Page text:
Until fairly recently (how long has it been since the lockdown started again?) I really hated working from home.
When I was working in companies that had a work from home policy, I rarely used it. Let’s be honest, we can count the times I worked from home in 10 years without involving toes.
So why did I dislike working from home?
The peace and quiet of not having an inside sales team yelling on the phone all around you? Or the ability not to have to commute in the Dublin lashing rain? Avoiding the germs-infested packed trams in the dead of winter or the construction work that makes the office’s floor shake?
No! When I worked from home, there was a solid reason: washing machine being delivered, injured limb, having to bring the car to a garage, waiting for the plumber to fix the boiler or the more traditional stomach bug.
When you’re not originally from Ireland, quite often your holiday allowance is spent going home and visiting your relatives, so using an annual leave day to wait for the plumber really sucks. Having the flexibility to work from home was actually really useful.
I would however argue that this was “flexibility” not a work from home policy. If you’re working from home for another reason than you want to, it’s not really a policy. It’s a nice gesture from your employer to accommodate the stuff from life that can’t be done outside of working hours.
Now, what we’ve seen since the beginning of the lock-down is that a lot of jobs can be done remotely. When I stop and think about it, what’s the difference between doing a hangout with a hiring manager in Texas from home or from the office? Provided you’ve got a good internet connection, the only difference is that you can make yourself available to talk to your hiring manager later in the day since you can manage your own hours. Finish at 5pm, have dinner, go to krav-maga training and at 8:30pm start your hangout with your hiring manager. No worrying about missing your bus or your train and having to wait for ages if your meeting runs over.
Are there too many distractions at home?
Well, aside from one of my cats who’s decided she wanted to micromanage me, not so much. But as a PC gamer, I have a nice desk set up. I invested in a strong pair of noise cancelling headphones so I could work away even if my neighbours were tap dancing around me, and off I went.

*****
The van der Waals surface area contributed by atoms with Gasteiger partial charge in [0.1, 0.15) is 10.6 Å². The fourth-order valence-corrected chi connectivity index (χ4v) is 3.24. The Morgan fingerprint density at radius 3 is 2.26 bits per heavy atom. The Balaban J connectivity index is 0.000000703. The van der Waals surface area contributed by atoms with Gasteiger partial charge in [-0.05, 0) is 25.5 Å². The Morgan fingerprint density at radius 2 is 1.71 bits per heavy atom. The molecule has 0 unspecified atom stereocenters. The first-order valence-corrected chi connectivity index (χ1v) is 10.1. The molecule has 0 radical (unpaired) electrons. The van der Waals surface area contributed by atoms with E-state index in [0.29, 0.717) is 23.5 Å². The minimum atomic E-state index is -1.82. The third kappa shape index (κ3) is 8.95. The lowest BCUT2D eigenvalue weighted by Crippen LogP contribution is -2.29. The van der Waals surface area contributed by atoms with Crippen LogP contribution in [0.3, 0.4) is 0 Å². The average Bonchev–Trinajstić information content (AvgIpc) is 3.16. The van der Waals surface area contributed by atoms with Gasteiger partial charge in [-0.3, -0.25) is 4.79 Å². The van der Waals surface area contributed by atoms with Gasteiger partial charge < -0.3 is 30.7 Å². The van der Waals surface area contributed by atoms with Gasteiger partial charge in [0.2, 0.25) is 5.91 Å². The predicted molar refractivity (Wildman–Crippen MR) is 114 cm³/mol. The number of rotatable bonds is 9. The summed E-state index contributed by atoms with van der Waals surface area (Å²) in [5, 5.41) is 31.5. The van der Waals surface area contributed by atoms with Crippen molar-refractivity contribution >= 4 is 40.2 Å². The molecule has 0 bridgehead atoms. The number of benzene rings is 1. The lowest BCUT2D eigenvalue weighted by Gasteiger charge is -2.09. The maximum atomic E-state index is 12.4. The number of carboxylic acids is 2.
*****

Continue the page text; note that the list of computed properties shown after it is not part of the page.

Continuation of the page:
Why did it take me 2 months of lockdown to learn to love working from home?
The flexible hours you may think? Nah! That’s totally not me. At 8am, I’m at my desk and working away. I don’t drink tea or coffee and I don’t smoke, so my breaks usually consist of re-filling my bottle of water, bathroom breaks and the occasional parcel deliveries.
Until a few weeks back, I had the ingrained fear that if I left my desk for whatever reason, someone was going to call or ping me and would automatically assume that I was slacking off if I didn’t respond in the next 30 seconds.
Was that fear justified? Most probably not. As long as you get shit done, no-one is going to time your lunch break. When I started in recruitment and started hitting my revenue target consistently, no-one gave a rat’s furry backside about my KPIs.
Throughout the lockdown, though, my colleagues have had to deal with more disruptions while working at home: only getting your “deep work hours” when the baby is napping or it’s your significant other’s turn to mind the kids (not everyone has a hobbit hole at the back of the garden with a high speed internet connection), and that’s not even counting all the horrible stuff that people have had to deal with in their personal lives. Somehow, these things chipped away at my perpetual anxiety about missing a ping from someone at work.
A couple of weeks ago, I missed a slack call, and didn’t check the notification for about half an hour because I was immersed in something else. I survived.
90 days of lockdown, I’m finally starting to love working from home. I’m
conscious that the environment I have is conducive to focus and productivity,
and that probably wouldn’t be the case if I was working from my sofa with my flatmates
working beside me, but it works for me. Although, to be 100% honest, I do miss
cycling to work when it’s sunny in the morning; pilates at home just doesn’t
give you the kick that the Irish breeze gives you 1st thing in the morning.
works for you? Do you want to go back to the office full-time, part-time,
whenever you’re needed in the office, or have you embraced your inner introverts
that didn’t really see the difference when the lockdown started, aside from
working from home?